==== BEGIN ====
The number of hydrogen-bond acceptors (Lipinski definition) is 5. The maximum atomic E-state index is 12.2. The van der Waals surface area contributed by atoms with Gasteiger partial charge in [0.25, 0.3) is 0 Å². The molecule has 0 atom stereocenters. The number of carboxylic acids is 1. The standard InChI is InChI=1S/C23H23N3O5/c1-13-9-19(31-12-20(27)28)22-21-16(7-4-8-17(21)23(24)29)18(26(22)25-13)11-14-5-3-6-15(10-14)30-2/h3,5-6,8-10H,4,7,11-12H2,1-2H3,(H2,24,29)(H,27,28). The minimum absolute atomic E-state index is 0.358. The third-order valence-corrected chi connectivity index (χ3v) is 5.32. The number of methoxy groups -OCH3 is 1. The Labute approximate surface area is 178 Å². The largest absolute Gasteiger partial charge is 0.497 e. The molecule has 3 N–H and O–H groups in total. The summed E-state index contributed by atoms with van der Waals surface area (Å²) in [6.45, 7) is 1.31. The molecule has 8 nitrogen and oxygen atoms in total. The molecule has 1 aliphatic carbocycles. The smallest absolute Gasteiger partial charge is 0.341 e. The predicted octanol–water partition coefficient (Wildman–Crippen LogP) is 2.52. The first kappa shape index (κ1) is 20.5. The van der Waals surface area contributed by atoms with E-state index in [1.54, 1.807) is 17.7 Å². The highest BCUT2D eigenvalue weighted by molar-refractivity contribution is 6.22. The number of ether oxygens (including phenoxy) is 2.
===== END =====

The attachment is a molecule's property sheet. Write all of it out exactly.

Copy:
The number of hydrogen-bond acceptors (Lipinski definition) is 5. The maximum atomic E-state index is 12.2. The van der Waals surface area contributed by atoms with Gasteiger partial charge in [0.25, 0.3) is 0 Å². The molecule has 0 atom stereocenters. The number of carboxylic acids is 1. The standard InChI is InChI=1S/C23H23N3O5/c1-13-9-19(31-12-20(27)28)22-21-16(7-4-8-17(21)23(24)29)18(26(22)25-13)11-14-5-3-6-15(10-14)30-2/h3,5-6,8-10H,4,7,11-12H2,1-2H3,(H2,24,29)(H,27,28). The minimum absolute atomic E-state index is 0.358. The third-order valence-corrected chi connectivity index (χ3v) is 5.32. The number of methoxy groups -OCH3 is 1. The Labute approximate surface area is 178 Å². The largest absolute Gasteiger partial charge is 0.497 e. The molecule has 3 N–H and O–H groups in total. The summed E-state index contributed by atoms with van der Waals surface area (Å²) in [6.45, 7) is 1.31. The molecule has 8 nitrogen and oxygen atoms in total. The molecule has 1 aliphatic carbocycles. The smallest absolute Gasteiger partial charge is 0.341 e. The predicted octanol–water partition coefficient (Wildman–Crippen LogP) is 2.52. The first kappa shape index (κ1) is 20.5. The van der Waals surface area contributed by atoms with E-state index in [1.54, 1.807) is 17.7 Å². The highest BCUT2D eigenvalue weighted by molar-refractivity contribution is 6.22. The number of ether oxygens (including phenoxy) is 2.